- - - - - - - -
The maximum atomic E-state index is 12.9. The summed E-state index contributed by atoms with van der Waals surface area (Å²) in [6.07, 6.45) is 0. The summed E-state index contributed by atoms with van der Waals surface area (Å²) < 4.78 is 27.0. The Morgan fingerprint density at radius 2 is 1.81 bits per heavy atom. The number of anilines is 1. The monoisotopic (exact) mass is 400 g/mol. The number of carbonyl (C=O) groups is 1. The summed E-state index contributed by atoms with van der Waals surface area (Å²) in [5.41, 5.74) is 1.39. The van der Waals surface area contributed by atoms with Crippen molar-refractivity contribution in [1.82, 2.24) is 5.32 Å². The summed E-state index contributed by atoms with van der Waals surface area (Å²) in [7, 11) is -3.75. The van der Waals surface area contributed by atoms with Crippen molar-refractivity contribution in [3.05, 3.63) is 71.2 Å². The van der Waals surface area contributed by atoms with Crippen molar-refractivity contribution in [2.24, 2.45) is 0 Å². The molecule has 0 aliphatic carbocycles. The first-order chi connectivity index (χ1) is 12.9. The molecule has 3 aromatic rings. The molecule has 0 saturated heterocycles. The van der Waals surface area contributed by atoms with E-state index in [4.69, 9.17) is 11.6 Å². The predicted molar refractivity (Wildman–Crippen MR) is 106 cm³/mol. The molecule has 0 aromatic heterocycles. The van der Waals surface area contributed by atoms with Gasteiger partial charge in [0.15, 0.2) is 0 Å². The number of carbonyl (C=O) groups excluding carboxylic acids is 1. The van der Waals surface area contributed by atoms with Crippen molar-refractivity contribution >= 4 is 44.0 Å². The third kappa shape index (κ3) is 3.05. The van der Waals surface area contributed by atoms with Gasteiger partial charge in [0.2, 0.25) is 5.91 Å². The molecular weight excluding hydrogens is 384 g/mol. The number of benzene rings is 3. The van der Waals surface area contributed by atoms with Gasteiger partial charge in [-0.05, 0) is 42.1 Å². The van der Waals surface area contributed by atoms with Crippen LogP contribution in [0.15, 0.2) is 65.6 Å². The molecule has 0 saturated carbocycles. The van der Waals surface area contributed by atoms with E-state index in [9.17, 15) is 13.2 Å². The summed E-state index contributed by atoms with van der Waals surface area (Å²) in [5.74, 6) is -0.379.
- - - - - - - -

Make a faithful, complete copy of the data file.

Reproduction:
The maximum atomic E-state index is 12.9. The summed E-state index contributed by atoms with van der Waals surface area (Å²) in [6.07, 6.45) is 0. The summed E-state index contributed by atoms with van der Waals surface area (Å²) < 4.78 is 27.0. The Morgan fingerprint density at radius 2 is 1.81 bits per heavy atom. The number of anilines is 1. The monoisotopic (exact) mass is 400 g/mol. The number of carbonyl (C=O) groups is 1. The summed E-state index contributed by atoms with van der Waals surface area (Å²) in [5.41, 5.74) is 1.39. The van der Waals surface area contributed by atoms with Crippen molar-refractivity contribution in [1.82, 2.24) is 5.32 Å². The summed E-state index contributed by atoms with van der Waals surface area (Å²) in [7, 11) is -3.75. The van der Waals surface area contributed by atoms with Crippen molar-refractivity contribution in [3.05, 3.63) is 71.2 Å². The van der Waals surface area contributed by atoms with Crippen molar-refractivity contribution in [2.24, 2.45) is 0 Å². The molecule has 0 aliphatic carbocycles. The first-order chi connectivity index (χ1) is 12.9. The molecule has 3 aromatic rings. The molecule has 0 saturated heterocycles. The van der Waals surface area contributed by atoms with E-state index in [4.69, 9.17) is 11.6 Å². The predicted molar refractivity (Wildman–Crippen MR) is 106 cm³/mol. The molecule has 0 aromatic heterocycles. The van der Waals surface area contributed by atoms with Gasteiger partial charge in [0.15, 0.2) is 0 Å². The number of carbonyl (C=O) groups excluding carboxylic acids is 1. The van der Waals surface area contributed by atoms with Crippen molar-refractivity contribution >= 4 is 44.0 Å². The third kappa shape index (κ3) is 3.05. The van der Waals surface area contributed by atoms with Gasteiger partial charge in [0.2, 0.25) is 5.91 Å². The molecular weight excluding hydrogens is 384 g/mol. The number of benzene rings is 3. The van der Waals surface area contributed by atoms with Gasteiger partial charge in [-0.05, 0) is 42.1 Å². The van der Waals surface area contributed by atoms with Crippen LogP contribution in [0.15, 0.2) is 65.6 Å². The molecule has 0 saturated carbocycles. The van der Waals surface area contributed by atoms with E-state index in [9.17, 15) is 13.2 Å². The summed E-state index contributed by atoms with van der Waals surface area (Å²) in [5.74, 6) is -0.379.